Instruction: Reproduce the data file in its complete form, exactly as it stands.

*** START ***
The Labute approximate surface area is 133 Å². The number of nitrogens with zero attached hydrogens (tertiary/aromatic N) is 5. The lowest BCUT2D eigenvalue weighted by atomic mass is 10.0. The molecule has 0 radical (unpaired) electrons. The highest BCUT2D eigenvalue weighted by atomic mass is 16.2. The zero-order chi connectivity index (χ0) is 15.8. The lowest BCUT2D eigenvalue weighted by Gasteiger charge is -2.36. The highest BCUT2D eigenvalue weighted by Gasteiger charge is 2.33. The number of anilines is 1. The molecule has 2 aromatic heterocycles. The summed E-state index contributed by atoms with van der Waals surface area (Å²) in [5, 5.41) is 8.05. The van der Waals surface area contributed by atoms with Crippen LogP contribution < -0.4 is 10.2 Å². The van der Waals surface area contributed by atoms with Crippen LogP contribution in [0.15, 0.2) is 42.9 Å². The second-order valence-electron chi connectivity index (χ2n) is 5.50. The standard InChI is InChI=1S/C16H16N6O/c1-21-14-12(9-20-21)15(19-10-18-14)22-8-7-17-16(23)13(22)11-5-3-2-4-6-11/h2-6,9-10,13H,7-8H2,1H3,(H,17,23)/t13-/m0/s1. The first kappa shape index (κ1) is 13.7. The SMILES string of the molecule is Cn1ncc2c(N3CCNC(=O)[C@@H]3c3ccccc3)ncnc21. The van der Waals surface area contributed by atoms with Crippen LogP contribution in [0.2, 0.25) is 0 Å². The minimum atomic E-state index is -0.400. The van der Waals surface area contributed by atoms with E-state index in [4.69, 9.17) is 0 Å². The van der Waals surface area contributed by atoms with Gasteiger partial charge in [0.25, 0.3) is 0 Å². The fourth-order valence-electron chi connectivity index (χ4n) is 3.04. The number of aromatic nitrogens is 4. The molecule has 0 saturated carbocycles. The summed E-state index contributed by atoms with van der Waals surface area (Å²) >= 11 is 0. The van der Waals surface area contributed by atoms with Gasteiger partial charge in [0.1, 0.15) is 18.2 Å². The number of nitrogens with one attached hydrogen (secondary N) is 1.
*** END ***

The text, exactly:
The Labute approximate surface area is 133 Å². The number of nitrogens with zero attached hydrogens (tertiary/aromatic N) is 5. The lowest BCUT2D eigenvalue weighted by atomic mass is 10.0. The molecule has 0 radical (unpaired) electrons. The highest BCUT2D eigenvalue weighted by atomic mass is 16.2. The zero-order chi connectivity index (χ0) is 15.8. The lowest BCUT2D eigenvalue weighted by Gasteiger charge is -2.36. The highest BCUT2D eigenvalue weighted by Gasteiger charge is 2.33. The number of anilines is 1. The molecule has 2 aromatic heterocycles. The summed E-state index contributed by atoms with van der Waals surface area (Å²) in [5, 5.41) is 8.05. The van der Waals surface area contributed by atoms with Crippen LogP contribution < -0.4 is 10.2 Å². The van der Waals surface area contributed by atoms with Crippen LogP contribution in [0.15, 0.2) is 42.9 Å². The second-order valence-electron chi connectivity index (χ2n) is 5.50. The standard InChI is InChI=1S/C16H16N6O/c1-21-14-12(9-20-21)15(19-10-18-14)22-8-7-17-16(23)13(22)11-5-3-2-4-6-11/h2-6,9-10,13H,7-8H2,1H3,(H,17,23)/t13-/m0/s1. The first kappa shape index (κ1) is 13.7. The SMILES string of the molecule is Cn1ncc2c(N3CCNC(=O)[C@@H]3c3ccccc3)ncnc21. The van der Waals surface area contributed by atoms with Crippen LogP contribution in [0.2, 0.25) is 0 Å². The minimum atomic E-state index is -0.400. The van der Waals surface area contributed by atoms with E-state index in [4.69, 9.17) is 0 Å². The van der Waals surface area contributed by atoms with Gasteiger partial charge in [0.25, 0.3) is 0 Å². The fourth-order valence-electron chi connectivity index (χ4n) is 3.04. The number of aromatic nitrogens is 4. The molecule has 0 saturated carbocycles. The summed E-state index contributed by atoms with van der Waals surface area (Å²) >= 11 is 0. The van der Waals surface area contributed by atoms with Gasteiger partial charge in [0.1, 0.15) is 18.2 Å². The number of nitrogens with one attached hydrogen (secondary N) is 1.